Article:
The Beauty of Broken Things
August 2018

“The Beauty of Broken Things,” Ensign, August 2018

Digital Only: Young Adults

The Beauty of Broken Things

Here’s a simple truth: you will get hurt. Life will throw you for a loop and give you whiplash. It will cut you, bruise you, break you. That’s just how it is.

Here’s another truth: you will heal. Your cuts will close up. Your bruises will fade. Even your broken heart will mend. That’s just how it is. But you won’t be the same as you were before. You’ll be even better.

“The Lord Has Rebuilt My Life”

In a Mormon Messages video, Sister Reyna I. Aburto, Second Counselor in the Relief Society General Presidency, described a German church that was destroyed in the bombing of Dresden during World War II.1 Years later, the church was rebuilt, using many of the original stones. The blackened bricks stand out in the otherwise pristine face of the church as a constant reminder of tragedy and, at the same time, a steadfast symbol of hope.

church in Dresden

“I realized that my life is like that church,” said Sister Aburto. “I have gone through very hard times. The scars are still there. The pain is still there. But the Lord has rebuilt my life and has allowed me to have joy in this life through His tender mercies and through the Atonement of the Lord.”

No matter how wounded you are, God can heal you. And it’s a privilege, a miracle, to see what He can make of your brokenness. He can take the shattered pieces of your life and rebuild it into something even greater—a glorious whole that is made stronger, more beautiful, more complete by its once having been broken.

The Price of Perfection

So often we want to forget our pain, but how could we? Battles hard fought and hard won cannot and should not be forgotten. The point of adversity is to refine us—to teach us, to strengthen us, to make us better than we were before. Pain is not just an unfortunate side effect of living. It is essential to our growth.

The Lord told Moroni, “Because thou hast seen thy weakness thou shalt be made strong” (Ether 12:37). And He told the Apostle Paul, “My strength is made perfect in weakness” (2 Corinthians 12:9). The Savior’s power enables us to turn our weaknesses into strengths—but only when we humble ourselves before Him. Acknowledging our weakness is the price of receiving His strength. And being first broken is the price of being made whole, or, in other words, perfect.

Even Jesus Christ was once broken. We remember this each time we take the sacrament: “And when he had given thanks, he brake [the bread], and said, Take, eat: this is my body, which is broken for you” (1 Corinthians 11:24).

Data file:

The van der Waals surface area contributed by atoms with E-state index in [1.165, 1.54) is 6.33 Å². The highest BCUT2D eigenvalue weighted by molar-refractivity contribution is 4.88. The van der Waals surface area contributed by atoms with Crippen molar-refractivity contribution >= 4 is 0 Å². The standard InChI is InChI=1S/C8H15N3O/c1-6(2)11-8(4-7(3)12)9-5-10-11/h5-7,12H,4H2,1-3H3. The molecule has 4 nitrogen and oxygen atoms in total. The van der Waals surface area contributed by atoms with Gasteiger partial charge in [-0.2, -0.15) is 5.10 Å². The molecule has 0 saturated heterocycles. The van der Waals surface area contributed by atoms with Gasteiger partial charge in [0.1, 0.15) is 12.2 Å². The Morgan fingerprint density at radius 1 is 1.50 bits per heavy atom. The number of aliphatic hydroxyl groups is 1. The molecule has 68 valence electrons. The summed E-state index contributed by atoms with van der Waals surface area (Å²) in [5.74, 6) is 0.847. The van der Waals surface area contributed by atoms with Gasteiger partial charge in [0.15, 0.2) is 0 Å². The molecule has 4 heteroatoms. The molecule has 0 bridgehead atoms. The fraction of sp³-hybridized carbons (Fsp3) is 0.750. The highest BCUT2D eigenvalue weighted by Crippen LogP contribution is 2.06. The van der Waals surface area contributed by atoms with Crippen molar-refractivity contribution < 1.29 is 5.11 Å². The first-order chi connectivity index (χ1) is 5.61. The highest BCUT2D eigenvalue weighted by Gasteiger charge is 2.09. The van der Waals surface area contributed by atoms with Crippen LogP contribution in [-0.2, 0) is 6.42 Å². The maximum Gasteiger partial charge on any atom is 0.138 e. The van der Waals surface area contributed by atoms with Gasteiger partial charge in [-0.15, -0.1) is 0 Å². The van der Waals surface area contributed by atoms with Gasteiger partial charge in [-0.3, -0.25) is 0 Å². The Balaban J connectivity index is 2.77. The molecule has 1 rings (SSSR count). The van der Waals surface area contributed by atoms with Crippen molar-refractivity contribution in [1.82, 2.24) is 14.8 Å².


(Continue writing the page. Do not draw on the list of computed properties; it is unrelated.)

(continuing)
Not only was His body broken for us—so was His spirit. In His darkest, most difficult moments, He cried out, “Father, if thou be willing, remove this cup from me” (Luke 22:42), and, “My God, my God, why hast thou forsaken me?” (Matthew 27:46). He was more hurt, more broken than we could possibly imagine.

Gethsemane (Jesus Is My Light)

Gethsemane (Jesus Is My Light), by Jorge Cocco Santángelo

The pain we experience in this life is infinitesimal compared to what the Savior endured for us. But because of His sacrifice, He knows perfectly how to succor us. He understands exactly how we feel. And He knows, better than anyone, that our lowest valleys can lead up to our highest mountains. That our brokenness can give way to godliness.

The Gift of Brokenness

In the ancient Japanese art of kintsugi, broken pottery is mended with gold. The cracks, instead of being hidden, are highlighted to show respect for the vessel’s history and showcase the beauty of a broken thing made whole.2

What if we could learn to do the same? To celebrate the person we have become, not despite our struggles but because of them?

The poet Robert Bly wrote, “Where a man’s wound is, that is where his genius will be.”3 Our wounds inform our experience and shape our journey. They teach us things we can’t learn in a classroom. Our moments of brokenness inspire us to turn to the Savior for healing, to humble ourselves, to rely completely on Him. They allow us, bit by bit, to become more like Him.

Jesus Christ would not be the Savior if He had not endured His brokenness. And you would not be the glorious person you are becoming if you were not required to endure your own. When you recognize that, you can say with Paul, “Most gladly therefore will I rather glory in my infirmities, that the power of Christ may rest upon me” (2 Corinthians 12:9). You can finally thank God for the gift of your brokenness.


  1. See also Dieter F. Uchtdorf, “He Will Place You on His Shoulders and Carry You Home,” Ensign or Liahona, May 2016, 101–4.

  2. My Modern Met Team, “Kintsugi: The Centuries-Old Art of Repairing Broken Pottery with Gold,” My Modern Met, Apr. 25, 2017, mymodernmet.com/kintsugi-kintsukuroi.

  3. Robert Bly, Iron John: A Book about Men (1990), 42.